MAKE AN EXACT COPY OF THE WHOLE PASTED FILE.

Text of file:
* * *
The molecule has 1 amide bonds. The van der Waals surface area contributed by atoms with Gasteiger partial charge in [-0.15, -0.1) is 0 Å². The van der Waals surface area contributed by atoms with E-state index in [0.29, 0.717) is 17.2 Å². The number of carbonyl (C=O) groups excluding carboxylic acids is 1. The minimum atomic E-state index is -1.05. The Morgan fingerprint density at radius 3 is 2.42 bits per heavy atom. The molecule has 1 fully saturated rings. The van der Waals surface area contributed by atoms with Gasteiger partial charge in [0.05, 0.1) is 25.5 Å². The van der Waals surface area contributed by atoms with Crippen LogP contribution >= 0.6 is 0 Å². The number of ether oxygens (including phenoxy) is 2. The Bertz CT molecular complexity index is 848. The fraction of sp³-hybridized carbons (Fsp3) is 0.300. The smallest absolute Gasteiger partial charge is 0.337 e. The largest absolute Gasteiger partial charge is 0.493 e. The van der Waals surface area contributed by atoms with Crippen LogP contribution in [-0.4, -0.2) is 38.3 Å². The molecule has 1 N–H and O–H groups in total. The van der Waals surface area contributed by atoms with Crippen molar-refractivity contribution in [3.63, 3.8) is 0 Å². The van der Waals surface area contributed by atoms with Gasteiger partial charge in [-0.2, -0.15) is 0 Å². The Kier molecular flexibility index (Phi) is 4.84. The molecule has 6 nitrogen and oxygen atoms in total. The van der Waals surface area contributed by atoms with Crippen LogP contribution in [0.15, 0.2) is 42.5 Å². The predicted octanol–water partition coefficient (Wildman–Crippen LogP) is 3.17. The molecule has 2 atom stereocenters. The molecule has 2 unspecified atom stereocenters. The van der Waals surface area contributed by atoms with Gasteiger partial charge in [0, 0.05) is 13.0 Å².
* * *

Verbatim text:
The molecule has 1 amide bonds. The van der Waals surface area contributed by atoms with Gasteiger partial charge in [-0.15, -0.1) is 0 Å². The van der Waals surface area contributed by atoms with E-state index in [0.29, 0.717) is 17.2 Å². The number of carbonyl (C=O) groups excluding carboxylic acids is 1. The minimum atomic E-state index is -1.05. The Morgan fingerprint density at radius 3 is 2.42 bits per heavy atom. The molecule has 1 fully saturated rings. The van der Waals surface area contributed by atoms with Gasteiger partial charge in [0.05, 0.1) is 25.5 Å². The van der Waals surface area contributed by atoms with Crippen LogP contribution >= 0.6 is 0 Å². The number of ether oxygens (including phenoxy) is 2. The Bertz CT molecular complexity index is 848. The fraction of sp³-hybridized carbons (Fsp3) is 0.300. The smallest absolute Gasteiger partial charge is 0.337 e. The largest absolute Gasteiger partial charge is 0.493 e. The van der Waals surface area contributed by atoms with Crippen LogP contribution in [-0.4, -0.2) is 38.3 Å². The molecule has 1 N–H and O–H groups in total. The van der Waals surface area contributed by atoms with Crippen molar-refractivity contribution in [3.63, 3.8) is 0 Å². The van der Waals surface area contributed by atoms with Gasteiger partial charge in [-0.2, -0.15) is 0 Å². The Kier molecular flexibility index (Phi) is 4.84. The molecule has 6 nitrogen and oxygen atoms in total. The van der Waals surface area contributed by atoms with Crippen LogP contribution in [0.15, 0.2) is 42.5 Å². The predicted octanol–water partition coefficient (Wildman–Crippen LogP) is 3.17. The molecule has 2 atom stereocenters. The molecule has 2 unspecified atom stereocenters. The van der Waals surface area contributed by atoms with Gasteiger partial charge in [0, 0.05) is 13.0 Å².